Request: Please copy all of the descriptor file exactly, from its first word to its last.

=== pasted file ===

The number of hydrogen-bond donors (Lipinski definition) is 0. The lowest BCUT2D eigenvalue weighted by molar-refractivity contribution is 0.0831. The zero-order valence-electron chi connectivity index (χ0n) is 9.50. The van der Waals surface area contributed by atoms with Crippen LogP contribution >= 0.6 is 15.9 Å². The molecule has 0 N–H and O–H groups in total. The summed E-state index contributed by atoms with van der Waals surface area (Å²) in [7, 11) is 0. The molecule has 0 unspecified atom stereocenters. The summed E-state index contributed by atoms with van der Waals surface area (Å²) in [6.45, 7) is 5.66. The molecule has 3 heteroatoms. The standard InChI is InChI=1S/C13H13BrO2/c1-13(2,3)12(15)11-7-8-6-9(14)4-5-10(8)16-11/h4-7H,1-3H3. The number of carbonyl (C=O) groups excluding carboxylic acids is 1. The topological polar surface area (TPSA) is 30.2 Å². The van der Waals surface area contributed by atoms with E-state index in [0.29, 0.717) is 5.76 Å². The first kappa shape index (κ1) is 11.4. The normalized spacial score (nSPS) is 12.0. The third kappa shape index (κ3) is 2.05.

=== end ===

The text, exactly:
The number of hydrogen-bond donors (Lipinski definition) is 0. The lowest BCUT2D eigenvalue weighted by molar-refractivity contribution is 0.0831. The zero-order valence-electron chi connectivity index (χ0n) is 9.50. The van der Waals surface area contributed by atoms with Crippen LogP contribution >= 0.6 is 15.9 Å². The molecule has 0 N–H and O–H groups in total. The summed E-state index contributed by atoms with van der Waals surface area (Å²) in [7, 11) is 0. The molecule has 0 unspecified atom stereocenters. The summed E-state index contributed by atoms with van der Waals surface area (Å²) in [6.45, 7) is 5.66. The molecule has 3 heteroatoms. The standard InChI is InChI=1S/C13H13BrO2/c1-13(2,3)12(15)11-7-8-6-9(14)4-5-10(8)16-11/h4-7H,1-3H3. The number of carbonyl (C=O) groups excluding carboxylic acids is 1. The topological polar surface area (TPSA) is 30.2 Å². The van der Waals surface area contributed by atoms with E-state index in [0.29, 0.717) is 5.76 Å². The first kappa shape index (κ1) is 11.4. The normalized spacial score (nSPS) is 12.0. The third kappa shape index (κ3) is 2.05.